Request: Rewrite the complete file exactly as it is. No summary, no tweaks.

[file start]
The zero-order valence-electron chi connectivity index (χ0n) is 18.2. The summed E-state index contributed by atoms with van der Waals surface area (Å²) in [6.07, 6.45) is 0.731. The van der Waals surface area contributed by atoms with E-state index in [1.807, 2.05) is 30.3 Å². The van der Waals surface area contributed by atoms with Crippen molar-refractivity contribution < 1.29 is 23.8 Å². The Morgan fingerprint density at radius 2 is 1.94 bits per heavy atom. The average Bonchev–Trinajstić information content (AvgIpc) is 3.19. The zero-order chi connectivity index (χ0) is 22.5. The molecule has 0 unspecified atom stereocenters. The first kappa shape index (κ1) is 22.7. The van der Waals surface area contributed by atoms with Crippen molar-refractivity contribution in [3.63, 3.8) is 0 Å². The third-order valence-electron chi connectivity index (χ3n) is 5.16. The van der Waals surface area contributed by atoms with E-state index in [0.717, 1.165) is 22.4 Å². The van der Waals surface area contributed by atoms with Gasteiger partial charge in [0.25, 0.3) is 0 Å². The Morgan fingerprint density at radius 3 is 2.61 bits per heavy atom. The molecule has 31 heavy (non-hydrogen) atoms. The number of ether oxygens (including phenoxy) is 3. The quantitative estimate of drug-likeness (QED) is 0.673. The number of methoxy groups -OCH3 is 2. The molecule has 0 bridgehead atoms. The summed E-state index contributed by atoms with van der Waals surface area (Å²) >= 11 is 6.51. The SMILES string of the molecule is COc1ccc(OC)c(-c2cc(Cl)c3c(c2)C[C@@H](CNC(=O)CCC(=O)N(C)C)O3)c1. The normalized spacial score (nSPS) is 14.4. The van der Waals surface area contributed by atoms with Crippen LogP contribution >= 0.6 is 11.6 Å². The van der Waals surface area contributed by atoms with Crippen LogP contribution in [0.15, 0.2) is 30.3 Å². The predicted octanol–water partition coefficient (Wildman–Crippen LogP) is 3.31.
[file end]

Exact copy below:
The zero-order valence-electron chi connectivity index (χ0n) is 18.2. The summed E-state index contributed by atoms with van der Waals surface area (Å²) in [6.07, 6.45) is 0.731. The van der Waals surface area contributed by atoms with E-state index in [1.807, 2.05) is 30.3 Å². The van der Waals surface area contributed by atoms with Crippen molar-refractivity contribution < 1.29 is 23.8 Å². The Morgan fingerprint density at radius 2 is 1.94 bits per heavy atom. The average Bonchev–Trinajstić information content (AvgIpc) is 3.19. The zero-order chi connectivity index (χ0) is 22.5. The molecule has 0 unspecified atom stereocenters. The first kappa shape index (κ1) is 22.7. The van der Waals surface area contributed by atoms with Crippen molar-refractivity contribution in [3.63, 3.8) is 0 Å². The third-order valence-electron chi connectivity index (χ3n) is 5.16. The van der Waals surface area contributed by atoms with E-state index in [0.717, 1.165) is 22.4 Å². The van der Waals surface area contributed by atoms with Gasteiger partial charge in [0.25, 0.3) is 0 Å². The Morgan fingerprint density at radius 3 is 2.61 bits per heavy atom. The molecule has 31 heavy (non-hydrogen) atoms. The number of ether oxygens (including phenoxy) is 3. The quantitative estimate of drug-likeness (QED) is 0.673. The number of methoxy groups -OCH3 is 2. The molecule has 0 bridgehead atoms. The summed E-state index contributed by atoms with van der Waals surface area (Å²) >= 11 is 6.51. The SMILES string of the molecule is COc1ccc(OC)c(-c2cc(Cl)c3c(c2)C[C@@H](CNC(=O)CCC(=O)N(C)C)O3)c1. The normalized spacial score (nSPS) is 14.4. The van der Waals surface area contributed by atoms with Crippen LogP contribution >= 0.6 is 11.6 Å². The van der Waals surface area contributed by atoms with Crippen LogP contribution in [0.15, 0.2) is 30.3 Å². The predicted octanol–water partition coefficient (Wildman–Crippen LogP) is 3.31.